Please note that I’ve set up a page for my Thanksgiving dinner planning and preparation. It can be found in the heading line above or click here.
As the Thanksgiving holiday draws near my tastes turn more and more to those dishes that remind me of the harvest – apples and pumpkins, ginger and cinnamon, thyme and rosemary, beef or pork roasts, sweet potatoes, cranberries, and baked goods. I tend to favor one-dish meals that can easily be prepared alongside planning and preparation for the big holiday meal. Here are some things I’ve served lately that I recommend for their delicious Fall flavors and relative ease of preparation. As is often the case my recipe source is the excellent Fine Cooking magazine and website.
Oatmeal has always been a favorite of mine. Its warm, sweet flavor and stick-to-the-ribs texture is a welcome dish on cold, rainy, snowy mornings. My brother is a staunch advocate for the course, chewy, steel-cut variety of oatmeal but I had not served it that way for many years. When I came across the recipe for Gingerbread Steel-Cut Oatmeal I had to try this interesting twist on the traditional preparation. With maple syrup, molasses, brown sugar, raisins, and sweet spices added to the oats this is sure to be a favorite in our house for years to come. The overnight process makes this easy to get to the table in the morning and is definitely company worthy.
I felt the cooking times needed to be lengthened a bit and the oatmeal benefited nicely from letting it rest a few minutes in the pot before serving. Leftovers, warmed in the microwave the next day, were just as good as the first.
This is a very, very good chicken dish. I especially liked the tangy flavor the vinegar imparts – it’s a welcome change from the usual broths and gravies served with chicken and potatoes. That and the savory little onions, the sweet orange sections, and the creamy, nutritious spinach makes this recipe a keeper. If you are lucky enough to have leftovers it warms up well the next day too. I followed the suggestion to serve over mashed potatoes but you could also serve the dish over rice. Even though I blanched the pearl onions, as suggested, I say leave yourself a few extra minutes to get them out of their jackets. And I have to ask author Chef Hugh Acheson – where in the world does one find cane vinegar? C’mon man! – I substituted malt vinegar. Acheson tends to favor Southern cuisine – I guess the Pacific Northwest has not caught up with this vinegar. I’m going to send away for some just to satisfy my curiosity: Cane Vinegar.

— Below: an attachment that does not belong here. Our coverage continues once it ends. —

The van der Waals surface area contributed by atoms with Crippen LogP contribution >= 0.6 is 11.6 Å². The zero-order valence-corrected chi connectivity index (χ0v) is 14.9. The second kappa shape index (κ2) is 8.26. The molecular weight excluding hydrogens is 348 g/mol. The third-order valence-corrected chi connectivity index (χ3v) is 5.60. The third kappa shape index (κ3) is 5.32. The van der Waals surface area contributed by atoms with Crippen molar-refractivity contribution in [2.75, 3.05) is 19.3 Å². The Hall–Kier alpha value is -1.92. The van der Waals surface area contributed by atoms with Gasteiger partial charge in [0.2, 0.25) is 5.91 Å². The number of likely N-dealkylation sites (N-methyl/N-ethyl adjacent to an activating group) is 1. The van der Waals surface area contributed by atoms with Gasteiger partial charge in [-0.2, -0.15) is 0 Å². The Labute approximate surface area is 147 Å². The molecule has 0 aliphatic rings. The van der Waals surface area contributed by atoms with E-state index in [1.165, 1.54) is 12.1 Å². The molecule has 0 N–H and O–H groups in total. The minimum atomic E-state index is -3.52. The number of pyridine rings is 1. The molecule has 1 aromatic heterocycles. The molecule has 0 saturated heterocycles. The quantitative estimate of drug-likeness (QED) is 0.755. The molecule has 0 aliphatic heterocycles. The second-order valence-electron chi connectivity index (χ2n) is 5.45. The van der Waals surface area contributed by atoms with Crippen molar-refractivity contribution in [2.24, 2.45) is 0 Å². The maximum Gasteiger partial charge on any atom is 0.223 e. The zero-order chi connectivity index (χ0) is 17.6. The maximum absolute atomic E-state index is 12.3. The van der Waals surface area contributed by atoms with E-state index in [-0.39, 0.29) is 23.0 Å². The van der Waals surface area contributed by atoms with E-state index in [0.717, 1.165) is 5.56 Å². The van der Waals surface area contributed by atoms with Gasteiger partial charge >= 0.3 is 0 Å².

As a child in the Midwest my family would often hunt for ducks near the Mississippi River flyway. While I loved the great outdoors in the Fall, I disliked the gamey taste of wild duck and I was fearful of biting down on a shotgun pellet. Given those biases, I’ve been reluctant to prepare duck at home even though I know that domestic duck is nothing like the wild variety. This recipe persuaded me to give it a try. Duck legs are not a staple at most grocery stores so I had to order them from a butcher shop and pick them up the next day. We had a kabocha squash left over from a Halloween display and that worked nicely except, never having prepared one, I had a heck of a time peeling it. Other than that it was a very easy dish to prepare and the duck having braised in the savory vegetable broth was sublime. Here’s a picture of the finished dish courtesy of Fine Cooking.Com.
I felt that the carrots and squash slightly overwhelmed the other flavors in the broth so the next time I make this dish I will cut back on the amount of carrots used. I also felt that the squash over cooked and turned to mush. That may have been due to the tender nature of kabocha squash but in the future I think I will briefly saute the squash and add it to the pot in the last half hour or so. The figs and the star anise provide an amazing flavor combination so be sure to include them. This is a Sunday-dinner-worthy, one-dish meal that you will want to make over and over.
Pumpkin and caramel are two of my favorite flavors. I was hooked when I saw this desert on the cover of the Oct/Nov issue of Fine Cooking magazine. Having made this desert twice I guarantee that it will garner rave reviews for its beautiful presentation, wonderful textures, and divine flavor. There are four components one must make in order to assemble the tart: candied pumpkin seeds, pie crust, caramel, and the pumpkin custard. None of these are difficult to do but they can be time consuming. The recipe allows for candying the seeds and mixing and rolling out the crust on one day, and finishing the crust, caramel, and custard the next. The desert also needs to cool at different steps and chills for a few hours once assembled so allow time for all of this. Given the time needed to make it I suggest this is a sensational pot-luck dish. Trying to prepare a full dinner with this as a desert would be a big job.
The pie crust has a little corn meal in it that imparts an interesting crunch. I thought the amount of cornmeal was a bit distracting so I cut the cornmeal back by half the second time I made it and added a bit more flour. Caramel is quite easy to make but easy to burn so watch it carefully. But fear not, it’s not a big deal to start over with caramel – it’s only sugar and water. Once it turns amber, slowly add your other ingredients and you’re done.